4/23/12 - honey, i forgot to duck

In today's excerpt - in 1926, Philadelphia hosted a boxing match with the 120,000 spectators, a record attendance for a prizefight. Celebrities from Charlie Chaplin to William Randolph Hearst were in attendance. It was an effort to recoup losses from the financially disastrous Sesquicentennial celebrating the 150th anniversary of the founding of America:

"The Philadelphia Sesquicentennial celebrated the 150th anniversary of the founding of the nation in 1926. Built in South Philadelphia in the area now occupied by sports venues, the fair featured an eighty-foot-tall replica of the Liberty Bell covered with 26,000 lights. It rained on the day President Calvin Coolidge spoke at the opening ceremony in July, and it continued to rain throughout most of the rest of the fair. The weather and other factors led to financial difficulties, which some believe was the impetus for offering Sesquicentennial Stadium (later JFK Stadium) as the site of the Gene Tunney-Jack Dempsey heavyweight championship fight after plans to hold the fight at Madison Square Garden fell through.

"Dempsey was world champion, a boxer much loved by the rabid boxing fans of the 1920s. Known as the 'Manassa Mauler,' he gained his early reputation following several round-one knock-outs. Out of the ring for most of the three years preceding the fight, he had appeared in movies and on the vaudeville circuit. Dempsey's challenger, Gene Tunney, was known as an 'intellectual boxer,' not only for his interest in defense, but also because he read Shakespeare and quoted poetry. A Marine veteran, he competed in a series of fights to earn the title fight.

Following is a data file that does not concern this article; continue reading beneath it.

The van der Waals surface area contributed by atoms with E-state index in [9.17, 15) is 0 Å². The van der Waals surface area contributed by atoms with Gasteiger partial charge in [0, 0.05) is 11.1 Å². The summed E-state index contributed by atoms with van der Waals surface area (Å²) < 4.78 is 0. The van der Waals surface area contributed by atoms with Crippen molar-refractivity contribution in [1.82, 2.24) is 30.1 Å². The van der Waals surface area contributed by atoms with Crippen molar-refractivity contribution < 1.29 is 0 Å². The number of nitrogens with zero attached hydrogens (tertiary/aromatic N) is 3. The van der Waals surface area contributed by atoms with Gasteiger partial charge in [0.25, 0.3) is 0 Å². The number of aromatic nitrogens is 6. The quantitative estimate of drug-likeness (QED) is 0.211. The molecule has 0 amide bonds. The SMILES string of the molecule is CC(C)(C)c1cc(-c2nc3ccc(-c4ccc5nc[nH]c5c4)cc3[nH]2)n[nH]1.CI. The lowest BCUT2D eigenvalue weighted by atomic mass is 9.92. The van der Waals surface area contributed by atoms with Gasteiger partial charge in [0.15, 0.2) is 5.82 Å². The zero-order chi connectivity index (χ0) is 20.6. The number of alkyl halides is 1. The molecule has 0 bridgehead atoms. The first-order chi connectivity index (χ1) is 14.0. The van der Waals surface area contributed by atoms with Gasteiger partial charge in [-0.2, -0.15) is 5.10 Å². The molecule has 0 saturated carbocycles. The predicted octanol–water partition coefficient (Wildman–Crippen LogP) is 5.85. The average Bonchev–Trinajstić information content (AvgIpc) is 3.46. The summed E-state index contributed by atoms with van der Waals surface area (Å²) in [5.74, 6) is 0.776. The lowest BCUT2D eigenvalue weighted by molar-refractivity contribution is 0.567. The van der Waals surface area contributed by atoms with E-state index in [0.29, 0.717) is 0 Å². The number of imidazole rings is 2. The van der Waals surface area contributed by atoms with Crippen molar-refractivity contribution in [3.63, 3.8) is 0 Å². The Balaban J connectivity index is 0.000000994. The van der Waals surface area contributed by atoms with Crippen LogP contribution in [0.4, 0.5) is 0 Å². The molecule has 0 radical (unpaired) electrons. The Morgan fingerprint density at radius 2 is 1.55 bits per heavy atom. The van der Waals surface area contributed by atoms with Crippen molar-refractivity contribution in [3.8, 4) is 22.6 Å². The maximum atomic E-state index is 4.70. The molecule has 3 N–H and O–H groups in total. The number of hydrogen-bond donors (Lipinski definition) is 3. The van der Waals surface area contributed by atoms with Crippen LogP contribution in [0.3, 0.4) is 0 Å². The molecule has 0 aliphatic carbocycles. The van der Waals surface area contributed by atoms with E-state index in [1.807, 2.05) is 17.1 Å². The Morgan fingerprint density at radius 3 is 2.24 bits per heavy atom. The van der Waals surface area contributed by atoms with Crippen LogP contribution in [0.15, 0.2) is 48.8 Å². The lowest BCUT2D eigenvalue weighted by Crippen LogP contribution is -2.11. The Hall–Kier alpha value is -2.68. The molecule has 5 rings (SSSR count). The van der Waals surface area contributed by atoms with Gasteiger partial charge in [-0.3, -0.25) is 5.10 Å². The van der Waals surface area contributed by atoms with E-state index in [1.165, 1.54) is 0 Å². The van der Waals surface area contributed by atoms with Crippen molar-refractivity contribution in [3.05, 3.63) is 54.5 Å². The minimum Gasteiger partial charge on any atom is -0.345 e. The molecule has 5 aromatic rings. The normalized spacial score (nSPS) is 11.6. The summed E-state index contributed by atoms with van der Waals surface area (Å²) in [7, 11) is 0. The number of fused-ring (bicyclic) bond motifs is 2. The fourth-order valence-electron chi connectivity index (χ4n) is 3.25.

"Billed by promoters as 'the fight of the century,' the fight drew more than 120,000 specta­tors on this date in 1926, despite the pouring rain. Film stars such as Tom Mix and Charlie Chaplin, state governors, the mayors of Philadelphia and New York, financiers such as An­drew Mellon and Charles Schwab, and the publisher William Randolph Hearst contributed to the almost $2 million gate. It was a record attendance for a prize fight.

"Fans were largely disappointed in the fight itself. Dempsey seemed out of condition, slower, and less powerful than they remembered. The underdog Tunney made the most of his careful style, and he won the championship in a ten-round decision. Dempsey and his wife took the train back to the Midwest after the fight. At each train stop press conference, Mrs. Dempsey would ask, 'Jack, what happened?' Jack would always reply, 'Honey, I forgot to duck.' The quip was famously echoed by President Ronald Reagan many years later, in his reply to First Lady Nancy Reagan after he was shot by a would-be assassin."


Laura E. Beardsley


The Philadelphia Citizen's Almanac: Daily Readings on the City of Brotherly Love


Turner Publishing Company


Copyright 2010 by Turner Publishing Company


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